And it's a remake! Did you pick it? It's another Traffic Stopper albeit with some alterations and deviations from the original (click on that blog link for further info).

I removed all topstitching...

Utterly perfect neckline
... instead blind handstitching the neckline bias binding to the inside.

Definitely a TNT sleeved dress pattern for me - perfect fit across the shoulders
And let me tell you - I'm converted. This is the most perfect neckline I've created. I'm sure sending that neckline through the machine twice with completely machine-stitched bias facings just lends itself to significant stretching and warping of the neckline, even when I'm careful and have stay stitched (which I always do).

I finished all seams with my overlocker. I originally considered French seams, but this fabric is quite lusciously heavy and I wasn't convinced it would work. The overlocking has kept those raw edges perfectly well-behaved.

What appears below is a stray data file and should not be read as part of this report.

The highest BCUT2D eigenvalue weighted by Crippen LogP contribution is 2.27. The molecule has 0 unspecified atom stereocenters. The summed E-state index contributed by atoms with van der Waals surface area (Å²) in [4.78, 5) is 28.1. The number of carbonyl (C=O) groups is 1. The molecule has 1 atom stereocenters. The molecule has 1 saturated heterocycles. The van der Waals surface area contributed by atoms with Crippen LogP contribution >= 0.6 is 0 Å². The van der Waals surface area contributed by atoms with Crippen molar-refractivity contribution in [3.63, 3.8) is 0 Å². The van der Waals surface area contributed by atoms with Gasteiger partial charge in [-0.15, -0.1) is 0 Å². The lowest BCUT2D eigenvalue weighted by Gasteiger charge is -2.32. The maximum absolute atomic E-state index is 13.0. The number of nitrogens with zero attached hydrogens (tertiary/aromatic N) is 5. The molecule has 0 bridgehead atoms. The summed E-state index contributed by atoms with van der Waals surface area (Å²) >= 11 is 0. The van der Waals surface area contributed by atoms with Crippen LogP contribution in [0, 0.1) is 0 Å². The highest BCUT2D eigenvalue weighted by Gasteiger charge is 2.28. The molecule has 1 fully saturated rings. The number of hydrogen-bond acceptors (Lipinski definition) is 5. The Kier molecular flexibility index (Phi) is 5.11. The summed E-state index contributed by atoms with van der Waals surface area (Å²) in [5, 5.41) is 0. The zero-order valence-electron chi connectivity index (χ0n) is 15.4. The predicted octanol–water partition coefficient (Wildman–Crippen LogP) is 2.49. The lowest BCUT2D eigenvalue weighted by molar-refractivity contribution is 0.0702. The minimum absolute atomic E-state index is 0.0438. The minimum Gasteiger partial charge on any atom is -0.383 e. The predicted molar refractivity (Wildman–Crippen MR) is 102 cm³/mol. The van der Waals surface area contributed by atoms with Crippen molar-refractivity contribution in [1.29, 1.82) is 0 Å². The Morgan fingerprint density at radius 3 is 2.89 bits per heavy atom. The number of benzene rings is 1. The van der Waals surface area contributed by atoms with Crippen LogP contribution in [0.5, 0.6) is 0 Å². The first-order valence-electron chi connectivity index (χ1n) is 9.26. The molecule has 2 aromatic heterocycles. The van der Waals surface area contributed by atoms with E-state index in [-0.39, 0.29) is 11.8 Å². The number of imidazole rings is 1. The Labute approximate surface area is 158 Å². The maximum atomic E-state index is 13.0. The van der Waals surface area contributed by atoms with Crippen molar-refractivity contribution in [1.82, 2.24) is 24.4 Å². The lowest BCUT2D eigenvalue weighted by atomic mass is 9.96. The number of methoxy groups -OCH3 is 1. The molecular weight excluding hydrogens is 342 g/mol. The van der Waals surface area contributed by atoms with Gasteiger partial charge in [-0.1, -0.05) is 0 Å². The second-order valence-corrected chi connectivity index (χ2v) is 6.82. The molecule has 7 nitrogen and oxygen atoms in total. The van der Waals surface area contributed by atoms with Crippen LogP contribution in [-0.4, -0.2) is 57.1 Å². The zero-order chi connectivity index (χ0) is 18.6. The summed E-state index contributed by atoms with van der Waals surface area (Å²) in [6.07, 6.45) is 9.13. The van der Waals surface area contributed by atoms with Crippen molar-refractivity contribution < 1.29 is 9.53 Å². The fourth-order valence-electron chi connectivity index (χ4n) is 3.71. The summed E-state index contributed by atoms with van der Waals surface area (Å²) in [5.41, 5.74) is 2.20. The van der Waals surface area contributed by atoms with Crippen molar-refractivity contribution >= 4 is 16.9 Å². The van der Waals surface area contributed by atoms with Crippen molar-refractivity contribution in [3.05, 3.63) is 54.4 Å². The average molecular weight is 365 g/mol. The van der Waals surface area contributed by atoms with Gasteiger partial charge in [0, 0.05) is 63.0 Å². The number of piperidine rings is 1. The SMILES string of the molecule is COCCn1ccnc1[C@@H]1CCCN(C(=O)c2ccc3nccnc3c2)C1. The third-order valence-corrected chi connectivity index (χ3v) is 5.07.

You'll notice I also omitted the neck slit and sewed the top sleeve seam slit closed whilst retaining the beautiful tulip shape to the sleeve (also hand stitching the hem).

I envisaged echoing the tulip shape of the sleeve by creating a definite A-line shape to the skirt. I achieved this by grading the pattern from the size 8 bodice out to size 12 at the lower hem. I knew this fabric would hold the shape well and I'm so pleased with the result. (NB: excuse all the "penguin" poses as I was trying to show the full shape!).


It might not be everyone's cup of tea, but this is, for me, my biggest ever WOOOOOOHOOOOOOO! It's everything I would want in a winter appropriate cocktail dress that I'd likely never find in store, in a perfect fit and at a price that allows me to get the cocktails in. Next up.... the matching leather clutch.

I'm off to Frocktails now...



*Thanks go to Pitt Trading who provided my choice of fabric and notions free of charge for this project in exchange for images of my completed make for their use. Opinions are all my own.